Musee Cluny -Wednesday 5/23/2007


Heads of saints.

Mom and I went our separate ways for a few hours. I wanted to go to the Cluny Museum, which is hard to find in the guidebooks, because it’s actual name is the Musee National du Moyen Age, or the National Museum of the Middle Ages. When Ms. Lyte and I were here in ’83, we stayed in a hotel at the corner of St. Germaine and St. Michel, and could see down into the courtyard, but they were rennovating to create this museum, and we couldn’t go in.

These guys fell out of favor for a while, I guess! This was formerly an outdoor courtyard, but it was glassed over. The light inside was wonderful.


I’m always amazed at the architectural details. I wish there were more opportunities to get up close and personal with them.


A reader!


Outside the Cluny. A good example of the arches that are so hard to get a good photo of inside the cathedrals.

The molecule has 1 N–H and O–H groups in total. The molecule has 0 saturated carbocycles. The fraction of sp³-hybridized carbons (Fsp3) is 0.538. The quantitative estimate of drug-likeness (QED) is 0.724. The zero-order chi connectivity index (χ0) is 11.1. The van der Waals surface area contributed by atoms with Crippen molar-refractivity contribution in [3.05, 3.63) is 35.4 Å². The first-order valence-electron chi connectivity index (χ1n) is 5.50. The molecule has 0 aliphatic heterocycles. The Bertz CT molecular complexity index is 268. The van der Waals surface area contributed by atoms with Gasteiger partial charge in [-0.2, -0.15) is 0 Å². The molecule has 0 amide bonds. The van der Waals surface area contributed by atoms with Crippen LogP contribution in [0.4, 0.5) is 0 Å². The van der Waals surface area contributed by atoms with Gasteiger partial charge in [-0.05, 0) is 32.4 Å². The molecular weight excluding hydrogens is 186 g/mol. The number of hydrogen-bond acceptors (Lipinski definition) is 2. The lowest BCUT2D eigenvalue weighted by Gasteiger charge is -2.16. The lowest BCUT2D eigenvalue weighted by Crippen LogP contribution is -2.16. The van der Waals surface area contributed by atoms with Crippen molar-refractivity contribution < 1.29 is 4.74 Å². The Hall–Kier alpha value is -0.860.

Just a rustic fence in the park outside the Cluny. I sat here for a while and wrote.


Back to Shakespeare & Co. This time I bought a book for Hydra. This is the writer’s room upstairs. I think they might hold their salons here.


Hands of Saint Therese at the church of Saint-Severin. It’s just amazing the number of huge churches within blocks of each other. You can see this church from the courtyard of Saint Julien le Pauvre. I sat inside the latter and wrote some more. Something about these cathedrals makes me want to write. Maybe it’s the resonance of all the hopes and fears expressed here for hundreds of years.

Mom and I walked back over here later and were surprised to see people going into St.-Severin around 7pm, after it was closed. We went in and were treated to the sound of a choir practicing while we looked around. Lovely!


Another reason to like the Bistro des Augustins. The great view over the carafe du vin.


And then there’s their specialty, the gratin. This one was potatoes, tomatoes and lardons (bacon in…rectangular cubes; do a Google image search if you’re curious) in a creme sauce, with cheese on top. WOW! It’s a good thing we split one!

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